A sad fact about videogame soundtracks is that, unlike their movie counterparts, they are often under-appreciated. It’s a shame because they take just as much skill and craftsmanship to compose and they’re perhaps more integral to the whole experience than that of a film score.
Due to the interactivity of videogames, it requires a unique skill to craft a soundscape that adapts to the players’ agency. One such composer that has this skill in spades is Jason Graves.
Perhaps better known for his excellent work on the Tomb Raider soundtrack (which he invented a new instrument for), Graves’ Dead Space 2 score is a masterclass in horror and tension. It offers a chilling accompaniment to an already terrifying game.
During the course of the game you take control of Isaac Clarke, a space engineer struggling with both physical and mental demons. There’s a little musical motif that accompanies Isaac throughout – a four note phrase comprised of the following notes:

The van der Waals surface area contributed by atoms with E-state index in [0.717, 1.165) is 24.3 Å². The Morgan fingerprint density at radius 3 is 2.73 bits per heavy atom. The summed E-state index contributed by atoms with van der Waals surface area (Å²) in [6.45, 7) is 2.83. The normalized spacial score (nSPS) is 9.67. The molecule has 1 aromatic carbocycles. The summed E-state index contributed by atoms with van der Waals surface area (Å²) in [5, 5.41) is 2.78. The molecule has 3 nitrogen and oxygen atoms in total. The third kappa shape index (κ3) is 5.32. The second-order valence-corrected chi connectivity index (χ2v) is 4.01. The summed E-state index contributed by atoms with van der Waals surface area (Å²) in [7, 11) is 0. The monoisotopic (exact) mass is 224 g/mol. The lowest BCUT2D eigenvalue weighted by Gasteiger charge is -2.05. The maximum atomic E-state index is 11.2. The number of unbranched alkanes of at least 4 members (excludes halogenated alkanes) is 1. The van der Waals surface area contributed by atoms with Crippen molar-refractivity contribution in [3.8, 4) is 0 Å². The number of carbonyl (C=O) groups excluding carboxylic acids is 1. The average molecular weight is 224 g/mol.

D♭ E♭ A♭ D
It doesn’t take a Countdown champion to see the word “dead” hidden behind the flat notes.
This clever little Easter egg was revealed by Jason Graves himself during an interview with BBC Radio Three. If you’re at all interested in musical composition, I’d highly recommend listening to it. In it, Graves offers a fascinating insight into his creative process. He explains in detail how he used a string quartet to reflect Isaac’s mental turmoil because it’s a much more vulnerable sound than that of a full orchestra.
Isaac must be the unluckiest protagonist in gaming history. Not only does he grieve for the loss of his girlfriend from the first game, he keeps finding himself on derelict spaceships and stalked by unimaginable horrors. It’s no wonder his mental health takes a nose dive. Thanks to the ominous soundtrack, it’s easier for us to fully immerse ourselves into the game and share his feelings of impending doom.
Why do we put ourselves through it?!